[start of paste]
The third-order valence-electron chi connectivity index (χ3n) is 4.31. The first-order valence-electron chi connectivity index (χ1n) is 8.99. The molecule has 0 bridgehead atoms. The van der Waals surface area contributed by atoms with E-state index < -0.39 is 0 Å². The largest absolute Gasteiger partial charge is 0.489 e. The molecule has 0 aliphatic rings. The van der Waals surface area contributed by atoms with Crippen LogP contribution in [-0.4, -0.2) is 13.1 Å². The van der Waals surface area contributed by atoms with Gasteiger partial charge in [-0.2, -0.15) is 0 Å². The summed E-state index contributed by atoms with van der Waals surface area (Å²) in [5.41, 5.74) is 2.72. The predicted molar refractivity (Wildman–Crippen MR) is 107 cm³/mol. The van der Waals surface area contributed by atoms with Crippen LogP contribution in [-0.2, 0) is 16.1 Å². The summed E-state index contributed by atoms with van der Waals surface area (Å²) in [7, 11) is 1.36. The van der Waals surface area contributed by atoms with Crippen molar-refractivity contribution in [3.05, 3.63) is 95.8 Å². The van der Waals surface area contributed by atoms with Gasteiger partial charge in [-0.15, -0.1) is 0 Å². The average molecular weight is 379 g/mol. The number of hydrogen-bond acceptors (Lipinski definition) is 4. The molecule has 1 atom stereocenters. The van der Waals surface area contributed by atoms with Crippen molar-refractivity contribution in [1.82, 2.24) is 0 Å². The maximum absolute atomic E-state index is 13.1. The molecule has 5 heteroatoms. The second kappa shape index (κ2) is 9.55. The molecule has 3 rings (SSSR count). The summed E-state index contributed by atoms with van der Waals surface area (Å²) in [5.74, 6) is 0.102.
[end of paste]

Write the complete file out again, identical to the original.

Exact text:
The third-order valence-electron chi connectivity index (χ3n) is 4.31. The first-order valence-electron chi connectivity index (χ1n) is 8.99. The molecule has 0 bridgehead atoms. The van der Waals surface area contributed by atoms with E-state index < -0.39 is 0 Å². The largest absolute Gasteiger partial charge is 0.489 e. The molecule has 0 aliphatic rings. The van der Waals surface area contributed by atoms with Crippen LogP contribution in [-0.4, -0.2) is 13.1 Å². The van der Waals surface area contributed by atoms with Gasteiger partial charge in [-0.2, -0.15) is 0 Å². The summed E-state index contributed by atoms with van der Waals surface area (Å²) in [5.41, 5.74) is 2.72. The predicted molar refractivity (Wildman–Crippen MR) is 107 cm³/mol. The van der Waals surface area contributed by atoms with Crippen LogP contribution in [-0.2, 0) is 16.1 Å². The summed E-state index contributed by atoms with van der Waals surface area (Å²) in [7, 11) is 1.36. The van der Waals surface area contributed by atoms with Crippen molar-refractivity contribution in [3.05, 3.63) is 95.8 Å². The van der Waals surface area contributed by atoms with Gasteiger partial charge in [-0.15, -0.1) is 0 Å². The average molecular weight is 379 g/mol. The number of hydrogen-bond acceptors (Lipinski definition) is 4. The molecule has 1 atom stereocenters. The van der Waals surface area contributed by atoms with Crippen molar-refractivity contribution in [1.82, 2.24) is 0 Å². The maximum absolute atomic E-state index is 13.1. The molecule has 5 heteroatoms. The second kappa shape index (κ2) is 9.55. The molecule has 3 rings (SSSR count). The summed E-state index contributed by atoms with van der Waals surface area (Å²) in [5.74, 6) is 0.102.